Dead sea of Japan

By Mario
Published: Thursday 15 February 2001

Global warming is creating a 'dead zone' in the Sea of Japan. Rising temperatures are bringing to halt a circulation process that is crucial to marine life, say researchers in Japan. In winter, oxygen-rich surface water in the Sea of Japan becomes colder than the water below and sinks, taking oxygen with it. The oxygen encourages the growth of bacteria. The bacteria breaks down organic matter falling to the seabed. At the same time, the sea current brings inorganic matter up from the depths on which the plant plankton feed. The effect of the convection current can be felt more than 2,500 metre below the surface. But the convection current is now so weak that it doesn't reach down beyond a few hundred metre. This can choke off life at the bottom of the food chain and extinguish species higher up. Yoon believes the culprit is global warming with the average temperature around the northern Sea of Japan having increased by between 1.5-3C in the past 50 years (New Scientist, Vol 168, No 2273).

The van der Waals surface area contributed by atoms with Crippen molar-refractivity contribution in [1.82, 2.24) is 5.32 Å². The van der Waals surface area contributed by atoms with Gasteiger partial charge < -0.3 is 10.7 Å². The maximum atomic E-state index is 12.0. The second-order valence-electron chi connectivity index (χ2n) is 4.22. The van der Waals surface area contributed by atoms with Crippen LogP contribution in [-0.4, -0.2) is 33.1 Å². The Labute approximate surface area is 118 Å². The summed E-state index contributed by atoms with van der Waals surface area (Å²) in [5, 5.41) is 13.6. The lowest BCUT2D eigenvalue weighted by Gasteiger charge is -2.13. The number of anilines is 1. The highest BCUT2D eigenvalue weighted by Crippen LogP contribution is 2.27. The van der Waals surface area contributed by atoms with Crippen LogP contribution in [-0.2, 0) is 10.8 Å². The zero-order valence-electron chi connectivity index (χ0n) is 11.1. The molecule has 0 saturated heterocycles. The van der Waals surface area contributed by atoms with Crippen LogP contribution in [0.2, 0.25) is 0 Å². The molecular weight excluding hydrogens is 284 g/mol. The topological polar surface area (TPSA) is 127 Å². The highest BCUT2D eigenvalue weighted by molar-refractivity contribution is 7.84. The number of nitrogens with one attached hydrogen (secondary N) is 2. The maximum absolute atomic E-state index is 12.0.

Subscribe to Daily Newsletter :

Comments are moderated and will be published only after the site moderator’s approval. Please use a genuine email ID and provide your name. Selected comments may also be used in the ‘Letters’ section of the Down To Earth print edition.